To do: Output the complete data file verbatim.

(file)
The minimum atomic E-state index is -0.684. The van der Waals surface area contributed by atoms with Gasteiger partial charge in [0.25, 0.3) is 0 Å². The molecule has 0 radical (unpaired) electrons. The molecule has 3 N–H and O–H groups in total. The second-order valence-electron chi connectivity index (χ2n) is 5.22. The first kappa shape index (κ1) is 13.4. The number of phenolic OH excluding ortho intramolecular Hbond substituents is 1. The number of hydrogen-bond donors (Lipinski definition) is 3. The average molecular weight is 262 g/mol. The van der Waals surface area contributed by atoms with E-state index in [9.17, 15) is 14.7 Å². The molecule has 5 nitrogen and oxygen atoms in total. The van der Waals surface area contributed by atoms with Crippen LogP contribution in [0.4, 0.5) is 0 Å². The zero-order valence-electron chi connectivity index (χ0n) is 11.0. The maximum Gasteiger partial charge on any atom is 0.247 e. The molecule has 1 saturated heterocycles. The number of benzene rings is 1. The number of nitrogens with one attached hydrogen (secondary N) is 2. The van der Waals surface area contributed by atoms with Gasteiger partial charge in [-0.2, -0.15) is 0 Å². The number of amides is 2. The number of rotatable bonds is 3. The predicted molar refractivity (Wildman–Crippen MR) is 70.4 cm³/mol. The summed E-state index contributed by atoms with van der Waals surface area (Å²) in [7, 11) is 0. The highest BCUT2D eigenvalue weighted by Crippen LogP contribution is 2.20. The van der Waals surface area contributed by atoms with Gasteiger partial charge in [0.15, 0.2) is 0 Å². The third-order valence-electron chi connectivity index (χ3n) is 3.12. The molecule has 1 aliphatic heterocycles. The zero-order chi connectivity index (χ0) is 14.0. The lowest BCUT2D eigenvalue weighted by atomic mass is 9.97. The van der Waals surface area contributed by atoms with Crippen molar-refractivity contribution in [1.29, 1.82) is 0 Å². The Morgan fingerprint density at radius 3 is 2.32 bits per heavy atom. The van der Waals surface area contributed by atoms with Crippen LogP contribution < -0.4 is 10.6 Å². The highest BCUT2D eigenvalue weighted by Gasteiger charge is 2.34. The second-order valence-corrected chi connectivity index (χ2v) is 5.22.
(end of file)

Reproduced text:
The minimum atomic E-state index is -0.684. The van der Waals surface area contributed by atoms with Gasteiger partial charge in [0.25, 0.3) is 0 Å². The molecule has 0 radical (unpaired) electrons. The molecule has 3 N–H and O–H groups in total. The second-order valence-electron chi connectivity index (χ2n) is 5.22. The first kappa shape index (κ1) is 13.4. The number of phenolic OH excluding ortho intramolecular Hbond substituents is 1. The number of hydrogen-bond donors (Lipinski definition) is 3. The average molecular weight is 262 g/mol. The van der Waals surface area contributed by atoms with E-state index in [9.17, 15) is 14.7 Å². The molecule has 5 nitrogen and oxygen atoms in total. The van der Waals surface area contributed by atoms with Crippen LogP contribution in [0.4, 0.5) is 0 Å². The zero-order valence-electron chi connectivity index (χ0n) is 11.0. The maximum Gasteiger partial charge on any atom is 0.247 e. The molecule has 1 saturated heterocycles. The number of benzene rings is 1. The number of nitrogens with one attached hydrogen (secondary N) is 2. The van der Waals surface area contributed by atoms with Gasteiger partial charge in [-0.2, -0.15) is 0 Å². The number of amides is 2. The number of rotatable bonds is 3. The predicted molar refractivity (Wildman–Crippen MR) is 70.4 cm³/mol. The summed E-state index contributed by atoms with van der Waals surface area (Å²) in [7, 11) is 0. The highest BCUT2D eigenvalue weighted by Crippen LogP contribution is 2.20. The van der Waals surface area contributed by atoms with Gasteiger partial charge in [0.15, 0.2) is 0 Å². The third-order valence-electron chi connectivity index (χ3n) is 3.12. The molecule has 1 aliphatic heterocycles. The zero-order chi connectivity index (χ0) is 14.0. The lowest BCUT2D eigenvalue weighted by atomic mass is 9.97. The van der Waals surface area contributed by atoms with Crippen molar-refractivity contribution in [1.29, 1.82) is 0 Å². The Morgan fingerprint density at radius 3 is 2.32 bits per heavy atom. The van der Waals surface area contributed by atoms with Crippen LogP contribution < -0.4 is 10.6 Å². The highest BCUT2D eigenvalue weighted by Gasteiger charge is 2.34. The second-order valence-corrected chi connectivity index (χ2v) is 5.22.